British food is better for the environment and local economies – as well as being better for farming, Defra secretary Liz Truss has said.

Ms Truss underlined the importance of British food during a farm visit in her south-west Norfolk constituency. Her comments came ahead of British Food Fortnight – the annual celebration of British food and farming, which this year runs from 20 September to 5 October.

“One of my priorities as secretary of state is to get us eating more local food and also to make sure we have high-quality products that we can export,” Ms Truss told Farmers Weekly. Buying local food supported local tourism and the landscape as well as farming, she added.

 

Ms Truss was speaking at a “Walk the Pork” event hosted by local pig farmers Rob and Sarah Simonds of Scotts Field Pork at Oxborough, near Swaffham. The annual event brings together local farmers, chefs and other food businesses to discuss new ideas and marketing strategies.

Scotts Field Pork is a rare-breed herd of 60 Large Black sows. Run commercially, the business supplies a local network of high street butchers. The aim is to produce traditional pork with good texture and flavour without being overly fat, said Mr Simonds.

Consumers are increasingly interested in where their food comes – and keen to support local farmers and food producers, suggests a recent study. The local food network is worth £52m and supports almost 1,400 jobs around Norwich alone (see panel).

Mr Simonds said: “The idea of Walk the Pork is to get people on the farm so they can meet face to face and actually see where their pork comes from. At the same time, we can explain what we do – and give people the opportunity to taste the food we produce.”

The farm had a good story to tell consumers, said Mr Simonds. It was a small business using family labour to ensure a future for a rare breed. “There is a huge opportunity to give the customer a pork product that tastes better than perhaps what they are used to,” he explained.

Local meat wholesaler and butcher Charlie Mills of Bramfield Meats said: “Early impressions among our customers were slow – but once we got them to try Large Black pork they’ve been coming back for more. We’ve now got regular customers that swear by it.”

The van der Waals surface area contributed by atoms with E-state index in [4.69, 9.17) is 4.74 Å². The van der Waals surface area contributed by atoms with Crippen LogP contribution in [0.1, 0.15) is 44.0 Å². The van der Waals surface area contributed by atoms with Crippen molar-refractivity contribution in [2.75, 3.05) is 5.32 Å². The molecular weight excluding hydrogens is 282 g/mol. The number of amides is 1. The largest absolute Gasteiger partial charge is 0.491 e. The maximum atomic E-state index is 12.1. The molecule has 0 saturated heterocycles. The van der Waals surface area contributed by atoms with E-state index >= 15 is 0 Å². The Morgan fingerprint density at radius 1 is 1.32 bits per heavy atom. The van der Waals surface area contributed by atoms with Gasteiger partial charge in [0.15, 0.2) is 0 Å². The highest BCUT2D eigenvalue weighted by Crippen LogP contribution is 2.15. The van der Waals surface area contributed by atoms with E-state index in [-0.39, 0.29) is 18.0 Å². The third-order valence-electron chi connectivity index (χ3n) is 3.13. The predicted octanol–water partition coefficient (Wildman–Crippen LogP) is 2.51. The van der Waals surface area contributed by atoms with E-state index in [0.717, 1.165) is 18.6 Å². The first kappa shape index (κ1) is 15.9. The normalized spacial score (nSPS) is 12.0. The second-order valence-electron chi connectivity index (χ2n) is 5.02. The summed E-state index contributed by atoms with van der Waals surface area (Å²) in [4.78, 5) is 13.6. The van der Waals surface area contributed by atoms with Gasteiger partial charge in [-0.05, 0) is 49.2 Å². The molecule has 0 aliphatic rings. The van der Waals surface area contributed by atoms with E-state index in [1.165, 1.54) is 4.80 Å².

Farm leaders believe the government should do more to help the industry promote British food and farming. The NFU has calculated that the UK is only 60% self-sufficient in food that could be grown here – a fall of more than 15% since 1991.

The union has called for an agricultural growth plan that would encourage farmers to produce more food. It says a growth plan would help to set a framework to support increased production and arrest the decline in self-sufficiency.

NFU president Meurig Raymond said: “What we need now is for farming to be at the heart of decision-making across the wider food industry and government – to allow for more food to be both produced and consumed in the UK.”

This year’s British Food Fortnight has the theme Bring Home the Harvest. It aims to rekindle interest in celebrating the harvest in homes, schools, churches, hospitals, restaurants and pubs across the country. The fortnight follows Red Tractor Week, which runs from 15-21 September.

Family farms support fast-growing city

Local farms are helping to support almost 1,400 jobs in and around Norwich – which is one of Britain’s fastest growing cities.

The local food market around the city supports some 1,390 local jobs in farming, food production and retailing, says the study by the Campaign to Protect Rural England. Annual turnover from the local food network is worth £52m, says the Field to Fork report.

Norwich has a population of 195,000. It is Britain’s fourth-fastest growing city, according to Norwich City Council’s corporate plan. The local food network supports many jobs, but its growth is hampered by limited resources, the study suggests.

Norfolk CPRE chairman James Parry said the organisation had done a lot of work to quantify the contribution made by local food suppliers to the local economy. Farming had to be economically viable if it was to work in harmony with the local landscape, he told Farmers Weekly.

“Specialist food suppliers have a key role to play in that,” said Mr Parry. “The study is evidence that the local food network around Norwich is a major economic player, probably turning over about £52m a year.”

But specialist food suppliers faced problems too, said Mr Parry. The CPRE hoped to do more to support local producers, he added. “They are often very small and cannot always afford large marketing budgets. Promotion and publicity are often a problem.”